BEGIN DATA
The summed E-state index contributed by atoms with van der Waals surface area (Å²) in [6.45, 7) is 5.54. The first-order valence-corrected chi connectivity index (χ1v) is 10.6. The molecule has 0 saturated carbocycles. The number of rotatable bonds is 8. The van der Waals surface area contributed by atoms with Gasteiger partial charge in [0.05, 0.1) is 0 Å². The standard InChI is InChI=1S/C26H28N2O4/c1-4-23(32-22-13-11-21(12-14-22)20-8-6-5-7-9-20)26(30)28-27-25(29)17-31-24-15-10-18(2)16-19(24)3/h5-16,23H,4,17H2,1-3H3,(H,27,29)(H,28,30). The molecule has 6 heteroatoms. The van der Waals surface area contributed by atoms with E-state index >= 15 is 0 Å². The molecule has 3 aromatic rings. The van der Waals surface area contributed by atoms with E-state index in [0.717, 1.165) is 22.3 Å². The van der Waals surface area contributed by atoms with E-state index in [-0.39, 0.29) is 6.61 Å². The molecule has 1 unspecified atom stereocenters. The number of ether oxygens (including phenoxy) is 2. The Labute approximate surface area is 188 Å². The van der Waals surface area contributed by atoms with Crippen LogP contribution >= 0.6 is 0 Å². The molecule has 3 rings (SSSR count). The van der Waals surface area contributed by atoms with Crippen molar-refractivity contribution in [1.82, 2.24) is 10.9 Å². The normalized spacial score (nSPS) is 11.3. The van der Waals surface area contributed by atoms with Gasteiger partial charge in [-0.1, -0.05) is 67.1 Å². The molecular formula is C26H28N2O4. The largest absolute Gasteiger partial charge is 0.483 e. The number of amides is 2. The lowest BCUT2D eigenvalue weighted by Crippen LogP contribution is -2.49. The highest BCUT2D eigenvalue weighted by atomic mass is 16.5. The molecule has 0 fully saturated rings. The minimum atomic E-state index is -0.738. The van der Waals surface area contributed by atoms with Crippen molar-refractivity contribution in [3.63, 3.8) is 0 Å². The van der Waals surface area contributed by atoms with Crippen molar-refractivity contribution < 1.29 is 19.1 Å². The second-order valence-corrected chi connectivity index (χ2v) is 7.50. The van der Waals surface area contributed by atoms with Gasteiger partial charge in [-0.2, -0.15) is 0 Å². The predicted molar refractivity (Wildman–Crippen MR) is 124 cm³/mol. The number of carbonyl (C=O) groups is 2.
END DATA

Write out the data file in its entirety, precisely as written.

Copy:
The summed E-state index contributed by atoms with van der Waals surface area (Å²) in [6.45, 7) is 5.54. The first-order valence-corrected chi connectivity index (χ1v) is 10.6. The molecule has 0 saturated carbocycles. The number of rotatable bonds is 8. The van der Waals surface area contributed by atoms with Gasteiger partial charge in [0.05, 0.1) is 0 Å². The standard InChI is InChI=1S/C26H28N2O4/c1-4-23(32-22-13-11-21(12-14-22)20-8-6-5-7-9-20)26(30)28-27-25(29)17-31-24-15-10-18(2)16-19(24)3/h5-16,23H,4,17H2,1-3H3,(H,27,29)(H,28,30). The molecule has 6 heteroatoms. The van der Waals surface area contributed by atoms with E-state index >= 15 is 0 Å². The molecule has 3 aromatic rings. The van der Waals surface area contributed by atoms with E-state index in [0.717, 1.165) is 22.3 Å². The van der Waals surface area contributed by atoms with E-state index in [-0.39, 0.29) is 6.61 Å². The molecule has 1 unspecified atom stereocenters. The number of ether oxygens (including phenoxy) is 2. The Labute approximate surface area is 188 Å². The van der Waals surface area contributed by atoms with Crippen LogP contribution >= 0.6 is 0 Å². The molecule has 3 rings (SSSR count). The van der Waals surface area contributed by atoms with Crippen molar-refractivity contribution in [1.82, 2.24) is 10.9 Å². The normalized spacial score (nSPS) is 11.3. The van der Waals surface area contributed by atoms with Gasteiger partial charge in [-0.1, -0.05) is 67.1 Å². The molecular formula is C26H28N2O4. The largest absolute Gasteiger partial charge is 0.483 e. The number of amides is 2. The lowest BCUT2D eigenvalue weighted by Crippen LogP contribution is -2.49. The highest BCUT2D eigenvalue weighted by atomic mass is 16.5. The molecule has 0 fully saturated rings. The minimum atomic E-state index is -0.738. The van der Waals surface area contributed by atoms with Crippen molar-refractivity contribution in [3.63, 3.8) is 0 Å². The van der Waals surface area contributed by atoms with Crippen molar-refractivity contribution < 1.29 is 19.1 Å². The second-order valence-corrected chi connectivity index (χ2v) is 7.50. The van der Waals surface area contributed by atoms with Gasteiger partial charge in [-0.2, -0.15) is 0 Å². The predicted molar refractivity (Wildman–Crippen MR) is 124 cm³/mol. The number of carbonyl (C=O) groups is 2.